January 7, 2014 6:08 pm

Art, dance, rockets and diplomacy: UK-Russia Year of Culture

This ambitious programme of cultural events aims to give each country a new view of the other

From left, film posters for 'Decembrists' (1927), 'October' (1927) and 'Death Loop' (1929)

Billionaires quaffing champagne on superyachts, trophy football clubs, capacious swimming pools excavated from basements in Belgravia: in most British minds, images of Russian life are conditioned by the exploits of a few high-profile individuals with vast wealth and the willingness to spend it.

This year, however, the UK will be exposed to a different view of Russia as a sweeping programme of cultural events gets under way in the UK – and British arts organisations head east to showcase the best of their own in a series of projects across Russia.

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The UK-Russia Year of Culture will be “the biggest ever” such exchange between the two countries and marks “a huge improvement in cultural relations”, according to its organisers, the British Council and the Russian Ministry of Foreign Affairs.

Its scale is ambitious. The official launch comes in April, when film director Peter Greenaway opens a multimedia installation showing 400 works of art from Russian museums and collections at Moscow’s Manege Museum.

Other highlights of the UK programme in Russia include an appearance by the world’s most famous spy, with the Barbican’s Designing 007: Fifty Years of Bond Style at Moscow Multimedia Art Museum. A major retrospective of the Young British Artists will go on display at the Ekaterina Foundation, with works from Tracey Emin and Damien Hirst, while touring stage performances will include productions by the Royal Shakespeare Company, Sadler’s Wells Theatre, the Young Vic and Shakespeare’s Globe. Prized ceramics by Josiah Wedgwood from the Lady Lever museum in Liverpool will be shown for the first time alongside Wedgwood pieces from Russian collections such as the Hermitage.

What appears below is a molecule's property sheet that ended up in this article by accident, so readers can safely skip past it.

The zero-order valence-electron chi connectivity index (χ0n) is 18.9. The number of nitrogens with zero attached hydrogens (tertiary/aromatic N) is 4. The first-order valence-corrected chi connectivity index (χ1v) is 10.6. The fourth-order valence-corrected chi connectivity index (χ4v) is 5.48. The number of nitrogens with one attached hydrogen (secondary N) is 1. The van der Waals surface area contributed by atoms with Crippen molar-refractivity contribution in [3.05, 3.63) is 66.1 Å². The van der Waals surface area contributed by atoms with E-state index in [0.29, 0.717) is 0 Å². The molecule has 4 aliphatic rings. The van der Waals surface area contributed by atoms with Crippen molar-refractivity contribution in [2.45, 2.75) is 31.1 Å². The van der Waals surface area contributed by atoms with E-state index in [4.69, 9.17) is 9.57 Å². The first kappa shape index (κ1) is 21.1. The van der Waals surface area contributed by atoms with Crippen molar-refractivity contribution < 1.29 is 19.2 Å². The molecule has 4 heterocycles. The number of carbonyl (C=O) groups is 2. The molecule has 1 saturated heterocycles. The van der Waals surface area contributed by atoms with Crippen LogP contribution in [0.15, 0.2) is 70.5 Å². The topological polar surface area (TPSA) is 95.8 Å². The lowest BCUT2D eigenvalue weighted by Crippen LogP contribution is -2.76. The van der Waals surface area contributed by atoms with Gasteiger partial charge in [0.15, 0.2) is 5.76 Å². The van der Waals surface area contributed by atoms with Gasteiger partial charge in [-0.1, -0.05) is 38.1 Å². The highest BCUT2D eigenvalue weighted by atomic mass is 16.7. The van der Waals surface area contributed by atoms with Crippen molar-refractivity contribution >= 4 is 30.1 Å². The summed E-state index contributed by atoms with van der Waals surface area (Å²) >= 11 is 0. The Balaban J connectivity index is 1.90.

In the other direction, the Russian expedition to Britain will feature a Kazimir Malevich show at Tate Modern – the first UK retrospective of the radical artist for 25 years – and performances by the Tchaikovsky Symphony Orchestra and the Sretensky Monastery Choir, founded in 1397.

The programmers have construed “culture” broadly: a landmark exhibition at the Science Museum in the autumn will see items from Russia’s space programme come to the UK for the first time – including spacesuits, rocket engines and cosmonauts’ capsules. The museum calls it “the most significant collection of space artefacts ever to leave Russia”.

Such cultural exchanges are intended to allow relationships to be forged between institutions and individuals outside the combative arena of politics. But the 2014 programme comes at an uncomfortable time for broader ties between the UK and Russia. The relationship is still in recovery after the murder in London in 2006 of the former Russian intelligence agent Alexander Litvinenko. The subsequent diplomatic dispute enmeshed even the British Council, which suspended operations at its two Russian regional offices in 2008 after accusing the authorities of intimidating its staff.